Finland's Marcus Gronholm and Timo Rautiainen (Ford/BFGoodrich) secured the 28th world class win of their careers today after a weekend spent coping with the punishing stages of Greece's legendary Acropolis Rally. They essentially sealed their ...
Finland's Marcus Gronholm and Timo Rautiainen (Ford/BFGoodrich) secured the 28th world class win of their careers today after a weekend spent coping with the punishing stages of Greece's legendary Acropolis Rally. They essentially sealed their success thanks to their performance over what must qualify as the toughest stage of the year: the 48.88km Aghii Theodhori test which turned out to be a gruelling test not only of the cars and drivers but also of their tyres. With the 2007 World Rally Championship now at its midpoint, Gronholm tops the Drivers' standings by a margin of nine points over Loeb, while Ford/BFGoodrich enjoys an 28-point margin over Citroen/BFGoodrich in the Manufacturers' table. The WRC resumes with early August's Rally Finland.
Any serious book about Greek mythology will relate how Aghii Theodhori, situated between Corinth and Athens, is known for two heroes: Theseus, who slayed the sow boar Phaea on his way to Athens, and Marcus Gronholm who did much more than simply save his bacon many years later!
The 48.88km Aghii Theodhori stage of this weekend's Acropolis Rally was feared by everyone. But while some of the drivers preferred not to admit so much prior to the start, no doubt because they hadn't yet grasped the scale of the task that awaited them, this awesome test lived up to its reputation and is sure to go down in rallying records as an absolute classic. It saw Sebastien Loeb lose any chance he had of winning the Greek round, while Petter Solberg broke a damper in it and lost all hopes of a silver medal at today's finish. And however much of a challenge it may have been for the WRC drivers, it was utter torture for the tyres.
Only Marcus Gronholm survived it unscathed, despite a bold tyre choice second time round that saw him take the seemingly crazy gamble of using the same rubber as he had done for the morning's run ('9+' g-Force Gravel), despite the hotter ground temperatures (close to 50C) and the damage caused by the first pass. In all logic, the Ford driver, like his rivals, should have gone for one of the much harder, wider or stronger options in his quota,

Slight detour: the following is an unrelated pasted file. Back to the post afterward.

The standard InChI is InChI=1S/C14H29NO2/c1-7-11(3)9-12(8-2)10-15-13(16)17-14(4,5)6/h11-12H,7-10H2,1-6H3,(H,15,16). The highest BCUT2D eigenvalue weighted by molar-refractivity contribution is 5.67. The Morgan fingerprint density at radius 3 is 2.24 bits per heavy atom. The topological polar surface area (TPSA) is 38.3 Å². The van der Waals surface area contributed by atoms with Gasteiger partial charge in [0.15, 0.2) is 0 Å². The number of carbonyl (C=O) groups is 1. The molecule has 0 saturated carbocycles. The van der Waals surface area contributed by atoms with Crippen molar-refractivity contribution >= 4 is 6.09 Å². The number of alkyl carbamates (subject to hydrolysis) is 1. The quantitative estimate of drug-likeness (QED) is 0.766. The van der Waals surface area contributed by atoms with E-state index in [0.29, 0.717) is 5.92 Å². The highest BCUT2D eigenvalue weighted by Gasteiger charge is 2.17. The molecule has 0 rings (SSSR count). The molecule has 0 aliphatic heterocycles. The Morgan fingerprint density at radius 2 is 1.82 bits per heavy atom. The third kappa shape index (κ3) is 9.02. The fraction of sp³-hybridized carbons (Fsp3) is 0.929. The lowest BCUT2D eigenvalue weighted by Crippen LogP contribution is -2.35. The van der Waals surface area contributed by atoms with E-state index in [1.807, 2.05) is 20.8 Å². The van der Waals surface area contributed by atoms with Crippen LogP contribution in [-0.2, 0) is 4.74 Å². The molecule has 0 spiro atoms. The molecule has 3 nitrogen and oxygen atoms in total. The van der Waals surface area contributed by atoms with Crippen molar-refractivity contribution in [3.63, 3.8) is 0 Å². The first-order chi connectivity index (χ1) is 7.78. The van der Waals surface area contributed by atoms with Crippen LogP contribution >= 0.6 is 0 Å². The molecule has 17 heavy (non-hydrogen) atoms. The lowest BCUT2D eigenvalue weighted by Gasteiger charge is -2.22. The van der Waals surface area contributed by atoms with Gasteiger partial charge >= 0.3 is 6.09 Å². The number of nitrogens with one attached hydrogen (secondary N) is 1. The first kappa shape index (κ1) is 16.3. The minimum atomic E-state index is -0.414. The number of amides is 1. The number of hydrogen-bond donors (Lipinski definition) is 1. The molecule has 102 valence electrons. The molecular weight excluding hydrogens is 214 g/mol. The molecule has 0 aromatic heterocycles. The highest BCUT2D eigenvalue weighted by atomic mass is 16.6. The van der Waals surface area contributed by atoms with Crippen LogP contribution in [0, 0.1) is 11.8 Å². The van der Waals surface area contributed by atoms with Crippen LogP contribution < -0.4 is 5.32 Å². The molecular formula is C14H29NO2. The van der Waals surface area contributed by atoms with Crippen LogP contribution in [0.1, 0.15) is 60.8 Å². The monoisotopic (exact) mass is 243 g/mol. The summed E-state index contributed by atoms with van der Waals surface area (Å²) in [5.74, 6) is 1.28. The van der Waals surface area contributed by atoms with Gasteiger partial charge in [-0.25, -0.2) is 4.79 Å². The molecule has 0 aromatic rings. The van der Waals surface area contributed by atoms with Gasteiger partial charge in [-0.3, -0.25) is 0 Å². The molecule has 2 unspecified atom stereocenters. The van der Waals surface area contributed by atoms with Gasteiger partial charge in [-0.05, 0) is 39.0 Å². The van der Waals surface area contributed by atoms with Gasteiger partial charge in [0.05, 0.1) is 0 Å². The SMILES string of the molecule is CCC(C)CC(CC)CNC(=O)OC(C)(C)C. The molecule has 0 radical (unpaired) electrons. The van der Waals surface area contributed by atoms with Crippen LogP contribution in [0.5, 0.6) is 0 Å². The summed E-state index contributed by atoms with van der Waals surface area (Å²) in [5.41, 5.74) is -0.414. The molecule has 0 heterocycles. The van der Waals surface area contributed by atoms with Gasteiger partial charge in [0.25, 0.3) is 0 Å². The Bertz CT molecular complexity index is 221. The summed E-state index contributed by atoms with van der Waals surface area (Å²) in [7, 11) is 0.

When Matthew Wilson and Mikko Hirvonen (Ford), who were on the same choice as Gronholm, arrived at the Stop Control with their tyres shredded to pieces, there were real fears for Gronholm whose split times showed he was pushing hard and at no stage did the gap with Loeb exceed 5 seconds. That is until the 35th kilometre. That's when the outcome was essentially decided, halfway between the Corinthian Gulf and the Aegean Sea. Who would have the final word, Gronholm running on '9+' compound Gravels or Loeb and his wider H1s.
In the end, the final descent to Loutraki, little more than a laurel-lined ribbon of rocks, proved too much for Loeb's tyres "I pushed them too hard at the beginning of the stage and one tyre ended up coming 'unseated' 6km from the finish," recognised the three-time World Champion.
Meanwhile, Marcus Gronholm had succeeded in managing his tyres to perfection and was able to continue at the same unrelenting pace until the flag. The result of the stage saw him double his cushion at the top of the provisional leaderboard and, from then on, he was practically able to cruise through the rest of the event to pick up his second consecutive Acropolis Rally win and the 28th WRC success of his career.
The daunting SS14 could well have played into the hands of Subaru/BFGoodrich's Petter Solberg too. After the Subaru team's faultless early run, which saw Chris Atkinson emerge as leader on Day 1, the Norwegian was 2nd overall by Saturday afternoon and successfully warding off the challenge of Sebastien Loeb. For SS14, he opted for the new extra-hard compound g-Force Gravel 10 introduced by BFGoodrich on the recent Rally d'Italia-Sardegna. His choice was rewarded with the second quickest time on Aghii Theodhori but a damper had failed with the finish in sight. With no chance to change it, he was compelled to cover the next two tests with a somewhat limping Impreza. Nonetheless, the Subaru/BFGoodrich squad will be pleased to have come away from Greece with a car on the final podium.